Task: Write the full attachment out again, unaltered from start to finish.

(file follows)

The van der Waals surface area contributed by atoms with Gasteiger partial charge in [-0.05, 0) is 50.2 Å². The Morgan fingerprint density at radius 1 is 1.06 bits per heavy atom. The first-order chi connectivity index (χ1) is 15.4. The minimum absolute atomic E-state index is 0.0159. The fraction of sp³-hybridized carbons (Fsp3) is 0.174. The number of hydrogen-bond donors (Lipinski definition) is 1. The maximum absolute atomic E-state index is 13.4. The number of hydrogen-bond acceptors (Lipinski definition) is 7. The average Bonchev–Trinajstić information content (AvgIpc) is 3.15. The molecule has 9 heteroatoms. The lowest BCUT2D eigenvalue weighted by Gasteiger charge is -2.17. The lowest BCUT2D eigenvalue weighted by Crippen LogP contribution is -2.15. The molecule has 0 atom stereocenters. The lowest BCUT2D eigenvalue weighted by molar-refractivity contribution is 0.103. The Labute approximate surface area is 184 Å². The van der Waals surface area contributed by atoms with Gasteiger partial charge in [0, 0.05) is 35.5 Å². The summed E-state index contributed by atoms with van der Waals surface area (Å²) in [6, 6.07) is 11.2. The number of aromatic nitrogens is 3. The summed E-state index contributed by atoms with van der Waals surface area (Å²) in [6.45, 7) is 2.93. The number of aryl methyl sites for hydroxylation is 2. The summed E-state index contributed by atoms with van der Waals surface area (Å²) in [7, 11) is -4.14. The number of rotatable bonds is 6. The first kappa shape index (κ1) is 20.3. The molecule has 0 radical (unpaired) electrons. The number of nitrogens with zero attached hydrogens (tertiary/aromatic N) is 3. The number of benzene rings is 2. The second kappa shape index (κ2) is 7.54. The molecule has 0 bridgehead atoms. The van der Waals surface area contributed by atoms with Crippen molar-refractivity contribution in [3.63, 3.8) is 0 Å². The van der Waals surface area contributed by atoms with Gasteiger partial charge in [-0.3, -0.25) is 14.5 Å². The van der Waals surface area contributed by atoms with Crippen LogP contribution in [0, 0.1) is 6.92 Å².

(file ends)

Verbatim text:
The van der Waals surface area contributed by atoms with Gasteiger partial charge in [-0.05, 0) is 50.2 Å². The Morgan fingerprint density at radius 1 is 1.06 bits per heavy atom. The first-order chi connectivity index (χ1) is 15.4. The minimum absolute atomic E-state index is 0.0159. The fraction of sp³-hybridized carbons (Fsp3) is 0.174. The number of hydrogen-bond donors (Lipinski definition) is 1. The maximum absolute atomic E-state index is 13.4. The number of hydrogen-bond acceptors (Lipinski definition) is 7. The average Bonchev–Trinajstić information content (AvgIpc) is 3.15. The molecule has 9 heteroatoms. The lowest BCUT2D eigenvalue weighted by Gasteiger charge is -2.17. The lowest BCUT2D eigenvalue weighted by Crippen LogP contribution is -2.15. The molecule has 0 atom stereocenters. The lowest BCUT2D eigenvalue weighted by molar-refractivity contribution is 0.103. The Labute approximate surface area is 184 Å². The van der Waals surface area contributed by atoms with Gasteiger partial charge in [0, 0.05) is 35.5 Å². The summed E-state index contributed by atoms with van der Waals surface area (Å²) in [6, 6.07) is 11.2. The number of aromatic nitrogens is 3. The summed E-state index contributed by atoms with van der Waals surface area (Å²) in [6.45, 7) is 2.93. The number of aryl methyl sites for hydroxylation is 2. The summed E-state index contributed by atoms with van der Waals surface area (Å²) in [7, 11) is -4.14. The number of rotatable bonds is 6. The first kappa shape index (κ1) is 20.3. The molecule has 0 radical (unpaired) electrons. The number of nitrogens with zero attached hydrogens (tertiary/aromatic N) is 3. The number of benzene rings is 2. The second kappa shape index (κ2) is 7.54. The molecule has 0 bridgehead atoms. The van der Waals surface area contributed by atoms with Crippen molar-refractivity contribution in [3.63, 3.8) is 0 Å². The van der Waals surface area contributed by atoms with Gasteiger partial charge in [-0.3, -0.25) is 14.5 Å². The van der Waals surface area contributed by atoms with Crippen LogP contribution in [0, 0.1) is 6.92 Å².